Brigette Little 28:38 actually teach this a little bit differently. And they’re similar limits that are the same and some are different, but I don’t think you can completely separate it from the biology. And, you know, we talked a little bit about how restricting food can actually lead to a kind of a compensation response, right? Yeah, I think it’s really important that we define what overeating really is, you know, because we tend to think, okay, if I’m not as thin as I think I should be, then I’m overeating. And we define it that way, when that may not be true, you know, your body may be genetically designed to be a different weight. And it’s not evidence that you’re overeating at all, you know, just yeah, there are thin people that overeat. And you know, if that result doesn’t show up in their body, either. And so, you know, I think it’s important to define over eating as when we’re overriding those signals that our body’s giving us, right. Okay, and when we’re eating past comfortable fullness, and we’re seeing consequences of that. And so, you know, a lot of times what we and I mentioned a little bit about how when we have one of those compensatory eating episodes where maybe we haven’t been eating enough and then our body floods all these hormones and we eat a lot, you know, in compensation to try to make that up then We have shame that layers, we have regret that layers on top of that, and it becomes a very emotional situation that then makes us want to eat more to soothe it. Right, right. And so I think it’s really important to kind of get the biology worked out first and make sure we’re adequately nourished before we start working on emotional eating, right. And then what I think is really valuable is, you know, I never tell anybody I work with, they’re not allowed to eat in response to emotion. Because the truth is that it does work, it can’t do it. And so I usually, you know, tell people, okay, take that tool, and stick it in your toolbox, but let’s make sure it’s not the only tool that’s there, right? What are other ways that you can respond to emotion. And sometimes that’s just taking a minute to process the emotion and letting that move through you and having that experience, you know, sometimes what might help you is actually taking a nap, you might be exhausted. Or you may need to spend some time talking with a friend or companion or, or somebody and have that that social connection. And so I think if we can put emotional eating in the toolbox and let it be there, but not, you know, put all these prohibitions on it. And then, you know, when we’re in this situation where we’re feeling all this emotion, we can ask ourselves the question, what’s going to help me most right now? What would be best for me at this moment, and we can choose that solution and choose that tool that addresses those emotions that we’re feeling? You know, I had a client once that was working toward a deadline, she had a really stressful demanding job. And she’s like, I can’t go for a walk. I can’t sit and process emotion right now. I don’t have time. But I can have a snack and it gets me through the workday and helps abate that stress. And that’s totally valid. That is a you know, that is an okay tool to use. But it kind of loses that just kind of all consuming power over us. When we’re not placing so much, you know, burden on it, I guess. Yeah.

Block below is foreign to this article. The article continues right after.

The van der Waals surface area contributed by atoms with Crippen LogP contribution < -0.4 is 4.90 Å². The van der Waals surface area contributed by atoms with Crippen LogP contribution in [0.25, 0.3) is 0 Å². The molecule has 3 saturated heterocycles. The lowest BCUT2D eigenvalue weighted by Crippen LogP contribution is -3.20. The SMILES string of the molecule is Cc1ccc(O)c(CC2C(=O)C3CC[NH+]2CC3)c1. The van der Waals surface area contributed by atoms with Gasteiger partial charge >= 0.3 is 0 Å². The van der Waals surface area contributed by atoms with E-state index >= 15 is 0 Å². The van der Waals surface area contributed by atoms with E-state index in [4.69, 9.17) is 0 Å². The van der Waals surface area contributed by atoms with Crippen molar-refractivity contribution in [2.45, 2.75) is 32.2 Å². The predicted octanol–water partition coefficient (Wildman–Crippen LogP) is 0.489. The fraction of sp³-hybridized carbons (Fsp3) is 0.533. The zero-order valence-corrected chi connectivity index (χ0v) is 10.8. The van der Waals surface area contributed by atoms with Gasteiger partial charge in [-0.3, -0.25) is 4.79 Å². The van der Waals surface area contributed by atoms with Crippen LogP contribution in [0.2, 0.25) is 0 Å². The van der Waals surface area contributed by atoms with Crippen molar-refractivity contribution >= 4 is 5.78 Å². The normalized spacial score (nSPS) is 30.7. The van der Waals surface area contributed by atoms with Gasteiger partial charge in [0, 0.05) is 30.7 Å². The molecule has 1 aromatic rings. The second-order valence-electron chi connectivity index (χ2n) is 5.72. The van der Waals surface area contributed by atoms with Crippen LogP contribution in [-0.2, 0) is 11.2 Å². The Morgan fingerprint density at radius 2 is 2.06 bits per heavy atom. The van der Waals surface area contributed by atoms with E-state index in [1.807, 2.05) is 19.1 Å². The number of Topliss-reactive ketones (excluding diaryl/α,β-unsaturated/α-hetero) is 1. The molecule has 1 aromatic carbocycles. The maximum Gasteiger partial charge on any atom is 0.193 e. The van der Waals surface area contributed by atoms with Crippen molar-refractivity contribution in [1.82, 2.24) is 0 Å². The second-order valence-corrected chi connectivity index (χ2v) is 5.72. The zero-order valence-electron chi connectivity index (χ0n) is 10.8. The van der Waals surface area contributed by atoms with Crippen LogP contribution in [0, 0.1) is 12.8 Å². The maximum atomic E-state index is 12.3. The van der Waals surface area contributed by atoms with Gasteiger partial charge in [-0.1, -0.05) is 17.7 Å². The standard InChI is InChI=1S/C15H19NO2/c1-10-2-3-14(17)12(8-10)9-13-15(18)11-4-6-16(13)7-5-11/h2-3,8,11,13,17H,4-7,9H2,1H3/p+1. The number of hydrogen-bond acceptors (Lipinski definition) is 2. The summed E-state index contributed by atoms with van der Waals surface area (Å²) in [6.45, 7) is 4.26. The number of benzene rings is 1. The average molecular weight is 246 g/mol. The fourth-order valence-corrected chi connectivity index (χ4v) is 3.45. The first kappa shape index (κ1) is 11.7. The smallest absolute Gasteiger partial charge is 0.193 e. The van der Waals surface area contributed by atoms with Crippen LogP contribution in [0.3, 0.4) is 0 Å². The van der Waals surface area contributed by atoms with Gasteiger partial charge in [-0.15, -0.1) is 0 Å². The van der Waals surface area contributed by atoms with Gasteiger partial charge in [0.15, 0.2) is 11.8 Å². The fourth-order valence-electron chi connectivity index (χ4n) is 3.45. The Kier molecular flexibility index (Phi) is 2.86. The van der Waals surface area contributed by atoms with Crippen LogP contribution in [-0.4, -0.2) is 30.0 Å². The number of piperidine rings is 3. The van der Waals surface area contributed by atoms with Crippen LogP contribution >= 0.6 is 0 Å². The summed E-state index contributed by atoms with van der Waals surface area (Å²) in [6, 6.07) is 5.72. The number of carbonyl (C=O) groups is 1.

Jennie Dildine 32:12 Well, what I like about what you’re saying is that, so instead of what I kind of think, is some of the shame, right is gonna come from thoughts like, oh, all of a sudden, we’ve eaten an entire bag of cookies, it was sort of unconscious. And, and I think a thought might be like, I’m out of control, or I, you know, I, maybe I don’t love my body, if I loved my body, then I wouldn’t have done that. Right, and all of that. But when we become like, bring some awareness to it, and we become super intentional, then that is a form of showing love, like, okay, so this is super stressful, which of these coping tools, or strategies do I want to use? And sometimes it’s crumble cookies, just gonna be sometimes and that’s totally fine. But I think even just that intentionality is going to change the energy behind it. Right? And then we won’t have to layer on that shame. Is that kind of what you’re saying?